I can’t leave this unblogged.  John was right behind me at the time, and won’t let me forget it if I try.

The UK tax year for personal tax ends on April 5th.  So this is the time of year to decide how to optimise our tax affairs, and specifically what kind of a dividend WebThing should pay (assuming we can afford it).

So yesterday evening, we got together to look over the figures.  Of course, we wanted a nice venue for a meeting, and that (alas) implies an out-of-town pub.  I suggested the Peter Tavy Inn, somewhere that looks decent but that neither of us knew (if we’d really hated it, the Elephant’s Nest is nearby as a fallback).  Anyway, the pub was fine, which is nice to know.

It’s too far to walk, so we cycled, using the little country lanes in the dark.  My normal bike is dead, with a big crack in the top tube, so I was on the company bike, a folder whose purpose is to combine easily with public transport on business travel.  It has small wheels, and less stability on a rough road than a full-size bike.

The outward journey is mostly uphill, for which my little LED front light is adequate.  But there’s one substantial downhill stretch, leading to a right turn at a tiny crossroads.  And I could hear a car engine somewhere behind.  Hmm, well, I’ve got to find the right turn, in the dark, on the downhill.  That might mean some faffing about.  Best not to do that with a car behind, so let’s find somewhere to let it pass.

Is that brighter light from behind John’s bike light, or car lights at a greater distance?  Try to look at too many things at once; get confused by a farm gate on the left as the road bears right.  Put the front wheel off the side of the road.  Front wheel stops; everything else, including me, goes over it.  Aaargh!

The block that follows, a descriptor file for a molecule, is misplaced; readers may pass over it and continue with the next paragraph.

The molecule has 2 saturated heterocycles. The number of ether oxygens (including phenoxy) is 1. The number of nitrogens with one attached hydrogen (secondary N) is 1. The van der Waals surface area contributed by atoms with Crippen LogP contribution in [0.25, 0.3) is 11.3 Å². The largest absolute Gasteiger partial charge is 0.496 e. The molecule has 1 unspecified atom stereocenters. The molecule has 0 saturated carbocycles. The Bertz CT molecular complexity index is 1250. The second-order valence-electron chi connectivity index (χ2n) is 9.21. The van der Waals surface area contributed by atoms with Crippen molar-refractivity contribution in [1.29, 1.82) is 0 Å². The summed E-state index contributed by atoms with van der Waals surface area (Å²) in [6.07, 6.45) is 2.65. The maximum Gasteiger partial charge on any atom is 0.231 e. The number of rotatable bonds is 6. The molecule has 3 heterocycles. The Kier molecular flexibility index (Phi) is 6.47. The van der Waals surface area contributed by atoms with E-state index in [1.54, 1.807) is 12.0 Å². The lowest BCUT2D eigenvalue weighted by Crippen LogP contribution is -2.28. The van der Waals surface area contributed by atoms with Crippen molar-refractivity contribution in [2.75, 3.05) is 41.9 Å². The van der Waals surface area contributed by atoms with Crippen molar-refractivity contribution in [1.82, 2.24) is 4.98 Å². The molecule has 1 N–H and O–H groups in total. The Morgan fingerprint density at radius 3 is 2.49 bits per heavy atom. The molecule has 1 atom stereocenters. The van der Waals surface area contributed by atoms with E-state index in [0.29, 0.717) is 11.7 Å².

And no car: it had already turned off at the top of the hill!

No damage done, except to my (already-knackered) glove.  But John told me it was quite impressive to look upon from behind!

After our meal and meeting, we returned along the main road.  I dislike main roads whilst on the uphill (and therefore breathing hard), but that’s much less of a problem when heading in the downhill direction.  And of course, with the main road being wider than the overhanging vegetation, having a smoother surface, etc, it’s safe to ride at downhill speeds.

Posted on March 12, 2007, in webthing. Bookmark the permalink. 1 Comment.

  1. I’d almost forgotten already. However, since you remind me of the incident, I was most impressed at how you ended up on your feet whilst the bike was upside down, resting on the handlebars!

    And for anyone reading, the chronology of Nick’s tale is completely correct. It was indeed BEFORE we indulged at the pub that this happened!

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